Upgrades to Aging Water Lines May Disturb Lead Pipes

For decades now it’s been common knowledge among those in the housing industry that lead paint is incredibly dangerous for those who live around it. For this reason, it was outlawed by the federal government in 1978 in an attempt to crack down on the number of children being impacted by lead poisoning.

Research has shown that since the government began to enforce these rules, the average IQ among adults has jumped multiple points. There is good evidence that childhood lead exposure, even in small quantities, can impact your intelligence, working memory, and even socioeconomic prospects.

But lead isn’t just found in paint; we know that it’s used heavily in ammunition, ceramics and also water pipes. The real problem with lead is ingesting and inhaling it, so why are we not worried about our drinking water?

Lead Could be in the Water You Drink at Home

If you live in a house that has lead piping and you continue to drink from the tap every day for decades, it’s unlikely that you won’t experience health issues. Small and consistent exposure to lead can still be dangerous, causing learning difficulties in children and physical pain in many victims.

In recent years there have been multiple construction projects across the country that have attempted to fix municipal water lines and potentially remove some old pipes. This idea could seem progressive, but since not all of the lead is being removed, there are still problems.

Not only that, but all of the vibrations from the construction are found to cause the lead pipes to shake and release more of the toxic metal into the water.

According to Maureen Martino, the executive director of the Lakeview East Chamber of Commerce, in Chicago “we always say there are two seasons: either winter and construction.”

The city of Chicago is making efforts to improve their water pipes after a few massive leaks. ”When we took a look at the water mains, what they pulled out, this week over on Broadway and see how old they look, and how crumbling and what the new water mains look like, you’ll see the need is there,” Martino says.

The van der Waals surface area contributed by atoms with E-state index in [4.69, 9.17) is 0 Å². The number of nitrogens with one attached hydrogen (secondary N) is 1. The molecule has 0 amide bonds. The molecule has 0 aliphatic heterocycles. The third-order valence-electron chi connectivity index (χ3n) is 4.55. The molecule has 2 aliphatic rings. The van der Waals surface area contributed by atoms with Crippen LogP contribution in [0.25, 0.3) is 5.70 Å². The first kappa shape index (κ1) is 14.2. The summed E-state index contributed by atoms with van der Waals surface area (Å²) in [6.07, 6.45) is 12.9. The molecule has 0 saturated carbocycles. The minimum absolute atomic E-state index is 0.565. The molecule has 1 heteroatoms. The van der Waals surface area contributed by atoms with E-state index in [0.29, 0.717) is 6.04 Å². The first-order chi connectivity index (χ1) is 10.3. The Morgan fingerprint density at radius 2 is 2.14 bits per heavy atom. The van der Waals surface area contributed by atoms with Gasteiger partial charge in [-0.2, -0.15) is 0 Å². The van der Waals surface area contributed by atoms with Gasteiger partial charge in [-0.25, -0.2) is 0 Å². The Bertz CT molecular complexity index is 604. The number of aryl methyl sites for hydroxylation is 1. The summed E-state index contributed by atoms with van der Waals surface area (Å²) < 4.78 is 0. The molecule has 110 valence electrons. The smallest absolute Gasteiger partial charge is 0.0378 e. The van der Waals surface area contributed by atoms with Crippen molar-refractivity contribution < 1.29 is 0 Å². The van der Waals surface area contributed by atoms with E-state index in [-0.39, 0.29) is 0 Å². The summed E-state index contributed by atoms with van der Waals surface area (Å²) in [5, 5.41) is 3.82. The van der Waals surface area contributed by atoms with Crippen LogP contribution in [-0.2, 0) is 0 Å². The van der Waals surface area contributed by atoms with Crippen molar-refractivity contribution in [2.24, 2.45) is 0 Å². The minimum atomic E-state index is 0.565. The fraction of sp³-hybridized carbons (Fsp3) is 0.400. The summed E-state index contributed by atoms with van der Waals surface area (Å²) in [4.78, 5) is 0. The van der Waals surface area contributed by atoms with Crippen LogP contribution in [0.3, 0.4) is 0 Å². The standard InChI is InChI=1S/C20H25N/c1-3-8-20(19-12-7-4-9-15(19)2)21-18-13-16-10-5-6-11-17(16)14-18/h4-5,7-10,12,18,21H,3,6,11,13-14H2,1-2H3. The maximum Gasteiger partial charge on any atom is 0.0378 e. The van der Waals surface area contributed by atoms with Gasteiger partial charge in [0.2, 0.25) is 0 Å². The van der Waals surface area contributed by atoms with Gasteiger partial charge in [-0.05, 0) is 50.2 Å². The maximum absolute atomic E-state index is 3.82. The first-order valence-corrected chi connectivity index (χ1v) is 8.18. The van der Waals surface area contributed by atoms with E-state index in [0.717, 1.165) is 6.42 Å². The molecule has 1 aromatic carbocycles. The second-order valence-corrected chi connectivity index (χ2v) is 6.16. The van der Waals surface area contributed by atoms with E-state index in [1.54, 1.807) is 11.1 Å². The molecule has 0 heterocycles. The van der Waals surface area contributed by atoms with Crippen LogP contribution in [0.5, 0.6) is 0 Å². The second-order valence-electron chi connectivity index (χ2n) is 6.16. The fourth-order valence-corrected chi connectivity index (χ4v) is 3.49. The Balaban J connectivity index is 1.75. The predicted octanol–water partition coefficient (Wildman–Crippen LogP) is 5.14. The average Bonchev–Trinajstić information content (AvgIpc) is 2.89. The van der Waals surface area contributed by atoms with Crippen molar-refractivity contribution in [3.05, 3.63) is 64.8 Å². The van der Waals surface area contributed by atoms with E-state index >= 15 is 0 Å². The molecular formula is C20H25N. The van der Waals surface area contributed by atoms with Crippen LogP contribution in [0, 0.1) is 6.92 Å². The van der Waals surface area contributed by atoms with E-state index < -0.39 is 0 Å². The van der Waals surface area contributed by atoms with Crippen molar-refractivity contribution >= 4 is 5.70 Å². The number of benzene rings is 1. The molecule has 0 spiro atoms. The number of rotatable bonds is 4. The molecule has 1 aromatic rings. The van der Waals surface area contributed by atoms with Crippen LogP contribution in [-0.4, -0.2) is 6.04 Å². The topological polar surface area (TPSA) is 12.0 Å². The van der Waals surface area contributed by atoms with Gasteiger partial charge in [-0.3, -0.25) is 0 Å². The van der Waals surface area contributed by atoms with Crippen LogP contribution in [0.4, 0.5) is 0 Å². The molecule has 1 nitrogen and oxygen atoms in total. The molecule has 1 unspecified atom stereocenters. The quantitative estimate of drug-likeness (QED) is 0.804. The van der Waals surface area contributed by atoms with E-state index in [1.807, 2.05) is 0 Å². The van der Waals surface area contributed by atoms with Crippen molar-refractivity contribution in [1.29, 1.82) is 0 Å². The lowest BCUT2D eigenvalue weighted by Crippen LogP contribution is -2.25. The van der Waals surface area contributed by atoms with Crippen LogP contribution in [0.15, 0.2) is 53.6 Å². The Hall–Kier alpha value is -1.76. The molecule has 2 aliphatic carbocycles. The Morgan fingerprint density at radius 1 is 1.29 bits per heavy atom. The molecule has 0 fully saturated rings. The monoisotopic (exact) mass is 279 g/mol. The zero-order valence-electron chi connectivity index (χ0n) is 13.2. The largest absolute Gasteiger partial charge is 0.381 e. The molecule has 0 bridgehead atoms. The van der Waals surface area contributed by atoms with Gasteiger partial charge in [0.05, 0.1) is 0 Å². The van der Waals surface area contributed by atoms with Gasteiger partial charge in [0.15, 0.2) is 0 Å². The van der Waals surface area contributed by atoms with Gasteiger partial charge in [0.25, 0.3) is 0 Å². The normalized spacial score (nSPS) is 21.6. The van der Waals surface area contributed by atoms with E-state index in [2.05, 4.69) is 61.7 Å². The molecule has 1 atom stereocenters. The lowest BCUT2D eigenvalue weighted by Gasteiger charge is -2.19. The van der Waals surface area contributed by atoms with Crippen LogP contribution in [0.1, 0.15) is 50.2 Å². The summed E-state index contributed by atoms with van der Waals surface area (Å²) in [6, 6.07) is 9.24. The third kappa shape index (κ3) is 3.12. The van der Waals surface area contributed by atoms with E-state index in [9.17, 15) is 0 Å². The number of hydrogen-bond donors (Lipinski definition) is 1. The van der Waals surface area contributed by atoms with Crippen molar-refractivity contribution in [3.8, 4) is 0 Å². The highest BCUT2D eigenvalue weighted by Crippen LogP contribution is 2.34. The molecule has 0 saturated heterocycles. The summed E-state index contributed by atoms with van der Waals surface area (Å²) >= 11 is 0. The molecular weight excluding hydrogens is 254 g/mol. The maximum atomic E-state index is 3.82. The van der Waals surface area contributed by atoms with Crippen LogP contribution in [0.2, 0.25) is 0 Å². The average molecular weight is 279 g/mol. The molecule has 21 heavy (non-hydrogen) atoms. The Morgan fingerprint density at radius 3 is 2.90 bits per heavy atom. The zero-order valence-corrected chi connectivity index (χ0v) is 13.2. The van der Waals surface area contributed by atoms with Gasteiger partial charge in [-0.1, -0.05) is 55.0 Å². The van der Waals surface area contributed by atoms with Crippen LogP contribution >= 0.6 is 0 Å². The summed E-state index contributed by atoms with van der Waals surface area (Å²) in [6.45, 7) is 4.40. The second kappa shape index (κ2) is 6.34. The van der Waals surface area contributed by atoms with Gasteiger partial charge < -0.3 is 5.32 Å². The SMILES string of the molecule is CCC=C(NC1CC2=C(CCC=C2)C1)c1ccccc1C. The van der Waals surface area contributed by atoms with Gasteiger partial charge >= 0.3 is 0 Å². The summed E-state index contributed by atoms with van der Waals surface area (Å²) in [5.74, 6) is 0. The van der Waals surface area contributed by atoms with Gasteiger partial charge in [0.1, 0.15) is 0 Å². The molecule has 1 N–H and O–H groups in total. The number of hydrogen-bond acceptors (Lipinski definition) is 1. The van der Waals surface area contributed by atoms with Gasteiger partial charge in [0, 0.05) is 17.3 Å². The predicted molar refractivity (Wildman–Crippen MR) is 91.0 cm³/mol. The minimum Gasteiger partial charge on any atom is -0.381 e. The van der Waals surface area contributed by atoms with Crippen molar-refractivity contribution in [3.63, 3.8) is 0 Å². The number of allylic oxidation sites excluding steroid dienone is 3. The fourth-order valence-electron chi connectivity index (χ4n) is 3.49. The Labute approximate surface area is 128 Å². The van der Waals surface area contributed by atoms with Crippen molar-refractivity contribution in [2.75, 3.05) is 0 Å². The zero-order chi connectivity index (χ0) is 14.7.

There are 4,000 Miles of Water Pipes Across the City

Across the city, there are more than 4,000 miles of water pipes underground, and in 2012 they announced that over the next decade they would be replacing 900 of those miles. These pipes are not made out of the lead, but an estimated 80% of the tubes that connect directly into residential homes and businesses are using the toxic metal – and that’s the problem.

Steve Berman is a lawyer on behalf of three Chicago residents who are filing a class-action lawsuit against the city. They argue that the process of construction is distributing the lead service lines, increasing the amount of the toxic metal in their drinking water.

He says that the city didn’t take any steps to inform the residents of the potential danger or give them information on how to reduce the risk of lead exposure from their drinking water.

“So, we have children drinking lead in the water in Chicago — that’s not acceptable,” he says. “So, we seek to have proper warnings sent out in the future when this is done, to have testing of kids to see if they have elevated lead levels, and to have the city of Chicago replace these lead pipes with non-lead pipes.”

EPA Claims Water in Chicago is Safe to Drink

Tom Powers, the city’s outgoing commissioner of water management says that the Chicago water is safe. He said that the “water meets and exceeds every standard of the U.S. EPA. We’ve done testing in areas where water main work has been done, and we have not seen any correlation to any increases in lead levels as a result of any of that work.”

In response to complaints he initiated a campaign to add phosphate to the water supply to mitigate and lead leaching into the water, but any resident who calls the city can get free lead testing.

It’s certainly reassuring to see the city take steps to solve the problem, but given the situation in Flint and other cities, it’s understandable that residents are nervous. In a city the size of Chicago, where lead pipes are ubiquitous, it’s going to take a long time to replace them all, which is why the process must start now.


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